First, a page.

Childhood heroes come in many forms. They can include actors, athletes, singers, parents, grandparents, teachers, police officer or firefighters, to name just a few.
Regardless of who your childhood hero was, I am sure it was a sad day when you realized they too are human and are capable of making a mistake. I was reminded of that fact last week.
As I have mentioned in this column in the past, I have been a lifelong fan of the Cincinnati Reds. My dad was a Reds fan and I was raised with the Big Red Machine that won back-to-back World Series titles in 1975 and 1976.
Since satellite TV and streaming were not available when I was a child, we depended on the radio calls of Marty Brennaman and Joe Nuxhall to stay up to date on the team. Listening to this duo describe the action brought the game to life. Marty Brennaman was my childhood hero and was the reason I decided to pursue a career in journalism.
As I grew older, I saw Marty’s son, Thom, following in his father’s footsteps as an announcer. I was thrilled when he joined the Reds as a television broadcaster. The legacy was continuing, and by association, a new hero of mine was flourishing.
However, that flourishing career may have come to a crashing halt on Aug. 19, during a doubleheader Cincinnati was playing in Kansas City. Coming back from a commercial, Thom Brennaman uttered an anti-gay slur over an open microphone not realizing the broadcast resumed.
The incident occurred in the seventh inning of the first game of the doubleheader. In the middle of the second game, Brennaman issued an apology for his comment and was removed from the air.
Since the games were in Kansas City, I was not able to watch the Reds’ broadcast of the game. I learned of the incident from a family friend shortly after Thom Brennaman was removed from the air. I was shocked, sad and highly disappointed.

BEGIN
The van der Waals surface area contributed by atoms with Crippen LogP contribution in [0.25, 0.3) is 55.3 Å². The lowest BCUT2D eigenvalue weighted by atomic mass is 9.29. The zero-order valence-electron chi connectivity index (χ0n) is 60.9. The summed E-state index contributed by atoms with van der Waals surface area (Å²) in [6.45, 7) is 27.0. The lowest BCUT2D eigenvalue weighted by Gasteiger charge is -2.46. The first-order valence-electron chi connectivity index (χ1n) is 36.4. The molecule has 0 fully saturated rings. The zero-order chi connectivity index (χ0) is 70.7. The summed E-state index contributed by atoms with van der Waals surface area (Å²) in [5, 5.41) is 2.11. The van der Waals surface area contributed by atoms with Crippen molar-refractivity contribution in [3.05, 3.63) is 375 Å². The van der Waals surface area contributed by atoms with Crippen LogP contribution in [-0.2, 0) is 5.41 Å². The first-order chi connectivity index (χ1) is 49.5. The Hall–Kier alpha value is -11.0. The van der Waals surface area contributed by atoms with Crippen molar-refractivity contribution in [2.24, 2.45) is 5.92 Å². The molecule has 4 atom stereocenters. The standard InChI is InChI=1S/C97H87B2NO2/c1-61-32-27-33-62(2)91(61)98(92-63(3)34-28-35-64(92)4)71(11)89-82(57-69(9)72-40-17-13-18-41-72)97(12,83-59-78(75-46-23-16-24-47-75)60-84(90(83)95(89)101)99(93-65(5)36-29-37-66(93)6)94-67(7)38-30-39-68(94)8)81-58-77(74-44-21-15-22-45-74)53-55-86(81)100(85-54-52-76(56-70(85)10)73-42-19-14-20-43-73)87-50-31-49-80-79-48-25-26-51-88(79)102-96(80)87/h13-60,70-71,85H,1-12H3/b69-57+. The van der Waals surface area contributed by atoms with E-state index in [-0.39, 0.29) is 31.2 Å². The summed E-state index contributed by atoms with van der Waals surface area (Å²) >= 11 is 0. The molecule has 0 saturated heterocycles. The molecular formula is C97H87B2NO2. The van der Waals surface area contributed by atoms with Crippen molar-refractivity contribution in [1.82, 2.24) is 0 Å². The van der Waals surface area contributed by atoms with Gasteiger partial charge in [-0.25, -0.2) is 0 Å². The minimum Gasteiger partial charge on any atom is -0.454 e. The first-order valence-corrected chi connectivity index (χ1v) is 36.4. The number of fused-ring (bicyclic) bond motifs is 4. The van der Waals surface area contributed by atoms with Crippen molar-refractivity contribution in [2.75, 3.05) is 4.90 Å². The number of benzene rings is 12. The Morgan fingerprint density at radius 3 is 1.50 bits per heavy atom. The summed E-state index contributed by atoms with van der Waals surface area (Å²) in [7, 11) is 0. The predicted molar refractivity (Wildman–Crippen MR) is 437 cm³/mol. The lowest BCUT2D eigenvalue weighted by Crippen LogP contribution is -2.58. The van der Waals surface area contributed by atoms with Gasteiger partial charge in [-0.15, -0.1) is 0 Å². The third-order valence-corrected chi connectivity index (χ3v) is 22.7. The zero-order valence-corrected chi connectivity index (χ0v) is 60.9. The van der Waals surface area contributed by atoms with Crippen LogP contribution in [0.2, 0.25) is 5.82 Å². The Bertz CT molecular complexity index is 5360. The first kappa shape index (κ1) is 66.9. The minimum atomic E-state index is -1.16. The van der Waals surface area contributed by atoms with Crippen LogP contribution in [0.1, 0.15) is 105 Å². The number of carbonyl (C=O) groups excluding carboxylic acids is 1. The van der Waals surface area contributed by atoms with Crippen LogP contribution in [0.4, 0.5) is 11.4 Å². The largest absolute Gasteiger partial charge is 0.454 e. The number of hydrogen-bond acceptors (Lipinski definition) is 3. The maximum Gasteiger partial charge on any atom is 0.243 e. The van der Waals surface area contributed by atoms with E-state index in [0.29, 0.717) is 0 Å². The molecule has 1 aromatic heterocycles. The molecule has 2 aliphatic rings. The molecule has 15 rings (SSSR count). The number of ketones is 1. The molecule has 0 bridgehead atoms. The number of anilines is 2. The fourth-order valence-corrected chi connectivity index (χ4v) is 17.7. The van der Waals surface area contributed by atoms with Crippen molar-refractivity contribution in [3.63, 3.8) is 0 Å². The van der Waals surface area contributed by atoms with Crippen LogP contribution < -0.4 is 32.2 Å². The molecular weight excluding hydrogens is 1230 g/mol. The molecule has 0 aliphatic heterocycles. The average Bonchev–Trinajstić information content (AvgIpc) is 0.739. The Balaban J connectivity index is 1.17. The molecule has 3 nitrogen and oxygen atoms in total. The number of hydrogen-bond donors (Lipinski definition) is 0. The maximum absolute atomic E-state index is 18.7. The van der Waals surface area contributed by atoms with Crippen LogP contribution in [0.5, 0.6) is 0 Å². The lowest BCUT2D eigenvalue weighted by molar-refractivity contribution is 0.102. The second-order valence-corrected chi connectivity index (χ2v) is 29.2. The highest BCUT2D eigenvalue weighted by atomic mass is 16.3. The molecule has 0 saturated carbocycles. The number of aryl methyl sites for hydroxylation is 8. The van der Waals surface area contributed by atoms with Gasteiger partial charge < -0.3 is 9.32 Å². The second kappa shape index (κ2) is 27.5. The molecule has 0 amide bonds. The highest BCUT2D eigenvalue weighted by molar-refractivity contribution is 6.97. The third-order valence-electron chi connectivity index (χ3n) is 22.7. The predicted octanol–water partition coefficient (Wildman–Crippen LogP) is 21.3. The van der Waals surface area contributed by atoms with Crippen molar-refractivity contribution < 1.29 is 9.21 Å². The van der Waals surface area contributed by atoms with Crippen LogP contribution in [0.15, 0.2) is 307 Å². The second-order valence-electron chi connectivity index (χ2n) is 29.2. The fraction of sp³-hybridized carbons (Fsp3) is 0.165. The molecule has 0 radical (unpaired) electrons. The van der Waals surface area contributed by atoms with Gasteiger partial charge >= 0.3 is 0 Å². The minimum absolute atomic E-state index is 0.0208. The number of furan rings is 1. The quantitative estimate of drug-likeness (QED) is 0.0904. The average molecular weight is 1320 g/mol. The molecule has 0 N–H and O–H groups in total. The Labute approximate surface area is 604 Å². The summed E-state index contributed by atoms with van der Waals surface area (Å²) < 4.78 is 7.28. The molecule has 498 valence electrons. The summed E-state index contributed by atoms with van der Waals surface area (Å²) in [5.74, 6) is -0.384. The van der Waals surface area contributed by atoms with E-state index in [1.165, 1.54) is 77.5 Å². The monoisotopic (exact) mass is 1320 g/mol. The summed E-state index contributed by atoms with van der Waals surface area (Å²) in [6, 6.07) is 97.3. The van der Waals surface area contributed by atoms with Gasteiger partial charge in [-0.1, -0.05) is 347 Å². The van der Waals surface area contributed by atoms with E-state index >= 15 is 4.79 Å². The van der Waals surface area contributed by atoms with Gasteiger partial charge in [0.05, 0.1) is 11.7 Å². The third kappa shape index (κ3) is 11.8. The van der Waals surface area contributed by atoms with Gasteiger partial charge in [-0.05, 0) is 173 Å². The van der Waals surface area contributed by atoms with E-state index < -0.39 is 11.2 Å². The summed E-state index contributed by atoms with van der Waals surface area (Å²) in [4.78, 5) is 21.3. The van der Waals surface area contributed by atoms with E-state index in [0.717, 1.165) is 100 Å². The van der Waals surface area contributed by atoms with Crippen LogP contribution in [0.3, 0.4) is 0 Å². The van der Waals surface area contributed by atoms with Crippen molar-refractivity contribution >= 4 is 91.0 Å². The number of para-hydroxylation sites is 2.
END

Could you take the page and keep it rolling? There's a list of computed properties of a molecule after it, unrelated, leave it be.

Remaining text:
The next day, my phone absolutely blew up. I was fielding texts from friends and family asking my thoughts on the situation with the frequency of Ozzie Smith tracking down grounders with a sinker ball pitcher on the mound.
Strictly as a baseball fan, and knowing the history the Brennaman family has with Cincinnati and Reds, my initial reaction was he made a serious mistake and should be suspended. However, as I thought more about the situation, the more I realized an even harsher penalty may be warranted. This type of conduct cannot be tolerated any longer.
As a journalist, I understand people in my profession are held to a higher standard than most. Reporters and broadcasters serve as the watchdogs of their community to safeguard the rights of the ordinary citizen. One of our jobs is to protect the individual by bringing to light any discriminatory actions relating to income, race or sexual preference taking place in business, government or any other field.
Journalists are to serve as the voice for the masses that may otherwise go unheard. As a result, there needs to be sense of trust between journalists and the people they are reporting for. Brennaman broke that trust.
Therefore, if the Cincinnati Reds organization determines terminating Thom Brennaman is the only way to restore that sense of trust between the citizens of Cincinnati, Reds fans as a whole and the broadcasters for the team, I stand behind that decision.
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